Preschool kids ask their parents an average of 100 questions a day. By middle school, they’ve basically stopped asking questions. Curiosity is a lost superpower.
So how does this happen?
First, you’ve had terrible role models. When you were a kid, your parents asked, “Don’t you think you should wear a jacket?” and “Are you sure you want to hang out with those kids?” or “Don’t you think you should do your homework?” These are leading questions and demonstrate zero curiosity.
Then you go off to school, where the system rewards correct answers—not great questions—with good grades. In addition, you pick up social cues that prevent you from exercising your curiosity. For example, asking a question right before recess, or any break for that matter, is frowned upon by your peers. As you head into your first job interview, you are rewarded mostly for your answers.
After all of this conditioning, you enter a career in sales that requires you to be effective at asking questions. So naturally, you ask the same sort of leading questions that your parents asked. “Don’t you think you should buy from a global provider?” and “Wouldn’t you agree that sole-sourcing puts you at risk?”
It gets even worse. In the traditional trainings you attended, you were discouraged from asking your customers “why” questions—the cornerstone question of curious children—since it may come off as offensive.
In our workshops, we show the participants a photo of a standard business meeting and ask them to describe what’s happening in the picture. We ask what they know about the picture, and what they want to know about it. Salespeople quickly identify it as a picture of a meeting. They have a few questions, but their curiosity is barely activated.
Then we show them a picture of flying cats—not just any flying cats but cats that look like they’re being flown by stormtrooper pilots. We ask, “What’s going on in this picture? What questions do you have?”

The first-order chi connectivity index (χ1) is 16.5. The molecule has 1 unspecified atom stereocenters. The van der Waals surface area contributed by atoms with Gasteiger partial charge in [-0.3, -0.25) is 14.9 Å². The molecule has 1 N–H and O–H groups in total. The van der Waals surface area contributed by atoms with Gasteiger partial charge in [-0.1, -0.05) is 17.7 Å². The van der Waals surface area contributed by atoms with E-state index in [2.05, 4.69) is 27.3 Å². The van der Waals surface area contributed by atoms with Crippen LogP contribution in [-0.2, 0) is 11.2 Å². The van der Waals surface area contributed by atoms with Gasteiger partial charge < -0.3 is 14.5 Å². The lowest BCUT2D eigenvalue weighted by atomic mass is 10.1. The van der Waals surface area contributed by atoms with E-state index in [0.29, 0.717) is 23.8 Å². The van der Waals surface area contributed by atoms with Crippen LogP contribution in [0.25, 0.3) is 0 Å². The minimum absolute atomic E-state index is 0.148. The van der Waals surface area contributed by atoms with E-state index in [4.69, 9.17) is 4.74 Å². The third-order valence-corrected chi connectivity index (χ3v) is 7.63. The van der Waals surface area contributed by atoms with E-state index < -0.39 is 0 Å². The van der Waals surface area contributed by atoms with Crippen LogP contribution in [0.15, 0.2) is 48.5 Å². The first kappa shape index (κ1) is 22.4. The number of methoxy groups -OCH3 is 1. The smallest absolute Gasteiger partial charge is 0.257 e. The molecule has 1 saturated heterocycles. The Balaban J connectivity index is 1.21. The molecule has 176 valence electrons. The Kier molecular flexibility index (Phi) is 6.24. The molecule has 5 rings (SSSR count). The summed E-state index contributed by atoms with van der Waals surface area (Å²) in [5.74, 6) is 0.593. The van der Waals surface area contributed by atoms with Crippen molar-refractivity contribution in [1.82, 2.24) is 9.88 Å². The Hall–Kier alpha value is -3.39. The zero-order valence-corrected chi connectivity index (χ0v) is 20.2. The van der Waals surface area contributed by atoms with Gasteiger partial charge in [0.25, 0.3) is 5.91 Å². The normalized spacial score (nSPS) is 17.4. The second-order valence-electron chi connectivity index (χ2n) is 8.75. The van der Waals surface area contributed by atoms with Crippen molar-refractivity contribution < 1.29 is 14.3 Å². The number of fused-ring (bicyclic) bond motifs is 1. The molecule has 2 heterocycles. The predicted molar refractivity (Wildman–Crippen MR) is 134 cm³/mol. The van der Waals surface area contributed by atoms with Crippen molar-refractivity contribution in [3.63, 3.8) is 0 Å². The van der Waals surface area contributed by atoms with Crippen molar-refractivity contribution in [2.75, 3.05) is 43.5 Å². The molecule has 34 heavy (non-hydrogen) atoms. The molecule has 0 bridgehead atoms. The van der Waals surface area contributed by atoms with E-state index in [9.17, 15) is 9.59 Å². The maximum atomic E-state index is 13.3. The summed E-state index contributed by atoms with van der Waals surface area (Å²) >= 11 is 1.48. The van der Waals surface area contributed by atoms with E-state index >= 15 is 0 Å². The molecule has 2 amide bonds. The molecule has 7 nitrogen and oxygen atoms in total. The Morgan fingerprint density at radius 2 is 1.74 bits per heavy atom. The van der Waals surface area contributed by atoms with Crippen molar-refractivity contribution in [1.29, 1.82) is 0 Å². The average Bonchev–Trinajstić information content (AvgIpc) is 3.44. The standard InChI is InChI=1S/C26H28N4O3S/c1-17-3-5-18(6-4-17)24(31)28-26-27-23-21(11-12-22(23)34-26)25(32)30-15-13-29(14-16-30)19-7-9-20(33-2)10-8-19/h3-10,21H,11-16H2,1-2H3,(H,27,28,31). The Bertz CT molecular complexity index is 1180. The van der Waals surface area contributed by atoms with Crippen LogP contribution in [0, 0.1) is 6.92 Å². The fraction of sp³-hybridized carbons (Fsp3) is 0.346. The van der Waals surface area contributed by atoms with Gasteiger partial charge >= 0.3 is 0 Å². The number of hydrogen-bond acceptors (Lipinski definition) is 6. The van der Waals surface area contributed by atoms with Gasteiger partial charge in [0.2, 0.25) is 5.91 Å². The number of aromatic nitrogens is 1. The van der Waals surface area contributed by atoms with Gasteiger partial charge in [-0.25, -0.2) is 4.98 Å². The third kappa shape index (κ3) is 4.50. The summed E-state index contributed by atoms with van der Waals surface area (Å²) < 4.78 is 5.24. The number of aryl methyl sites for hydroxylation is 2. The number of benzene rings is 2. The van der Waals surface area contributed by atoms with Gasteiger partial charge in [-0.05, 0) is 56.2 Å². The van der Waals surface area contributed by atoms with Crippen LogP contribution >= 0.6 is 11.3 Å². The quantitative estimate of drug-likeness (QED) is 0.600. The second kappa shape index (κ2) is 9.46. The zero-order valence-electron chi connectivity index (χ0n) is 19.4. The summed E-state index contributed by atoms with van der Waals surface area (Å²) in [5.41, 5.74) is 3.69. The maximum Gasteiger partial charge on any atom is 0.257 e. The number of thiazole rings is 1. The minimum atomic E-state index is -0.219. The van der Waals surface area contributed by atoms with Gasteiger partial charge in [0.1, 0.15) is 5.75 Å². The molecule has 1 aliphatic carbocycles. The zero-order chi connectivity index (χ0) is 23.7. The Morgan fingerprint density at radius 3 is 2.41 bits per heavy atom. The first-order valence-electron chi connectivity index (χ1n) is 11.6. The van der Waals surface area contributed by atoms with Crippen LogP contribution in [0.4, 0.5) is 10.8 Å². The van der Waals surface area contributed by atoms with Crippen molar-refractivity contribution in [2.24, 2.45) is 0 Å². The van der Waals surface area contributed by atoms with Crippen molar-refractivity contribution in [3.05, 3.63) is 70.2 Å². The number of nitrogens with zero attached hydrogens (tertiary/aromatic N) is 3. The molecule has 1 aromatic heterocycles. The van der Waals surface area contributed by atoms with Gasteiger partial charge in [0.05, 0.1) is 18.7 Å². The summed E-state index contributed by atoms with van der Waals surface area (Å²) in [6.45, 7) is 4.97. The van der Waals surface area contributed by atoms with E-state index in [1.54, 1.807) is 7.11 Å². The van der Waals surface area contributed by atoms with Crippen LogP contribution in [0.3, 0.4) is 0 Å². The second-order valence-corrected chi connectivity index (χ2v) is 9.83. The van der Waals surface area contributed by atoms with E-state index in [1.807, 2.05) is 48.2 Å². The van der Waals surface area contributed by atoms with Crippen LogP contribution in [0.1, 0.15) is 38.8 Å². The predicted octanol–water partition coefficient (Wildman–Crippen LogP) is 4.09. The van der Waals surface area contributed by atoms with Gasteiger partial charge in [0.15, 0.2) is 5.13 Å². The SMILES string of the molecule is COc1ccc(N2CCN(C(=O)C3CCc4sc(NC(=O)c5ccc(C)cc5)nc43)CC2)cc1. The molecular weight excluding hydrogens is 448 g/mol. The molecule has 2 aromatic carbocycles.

With big smiles on their faces, the participants rattle off questions. “Are they real?” “Why are they flying?” “Where did they come from and where are they going?” “How much do these flying cats cost, and where can I get one?”
Think of your world—the world you live and compete in. Does it look more like the first picture or the second picture? Of course it looks more like the meeting than the cats. So why, then, were they more interested in the picture of flying cats?
We then implore the participants to show the same level of curiosity for the first picture (which we show again) as they did for the second. Suddenly, they demonstrate their lost curiosity superpower, and the questions come fast and furious. What is going on here? As salespeople, they’re familiar with meetings—what they look like, what they feel like. As humans, they are both pattern seeking and inference making—both of which work against curiosity.
Put yourself in this situation. Calling on your curiosity superpower, what questions would you have about a picture of a meeting?
Research suggests that a problem identification mindset is more valuable than a problem-solving mindset. You’re forced to solve problems when you’re reacting to a situation, rather than proactively demonstrating your capabilities by identifying the problem to begin with. Curiosity is the first step toward good problem identification, and identifying the problem is essential to making your customer feel heard, understood, and valued. That is the foundation of a successful sales relationship.
 Po Bronson and Ashley Merryman, “The Creativity Crisis,” Newsweek, July 10, 2010, accessed September 20, 2018, https://www.newsweek.com/creativity-crisis-74665.
John Reid is the author of Moving from Models to Mindsets and is Founder and President of JMReid Group, whose clients have included Ernst & Young, ProAmpac, Global Healthcare Exchange, Ryerson, and Mitsubishi UFJ Financial Group. In 2015, JMReid Group’s work was featured in Training magazine’s Top 10 Hall of Fame Outstanding Training Initiatives.
For more advice on sales, you can find Moving from Models to Mindsets on Amazon.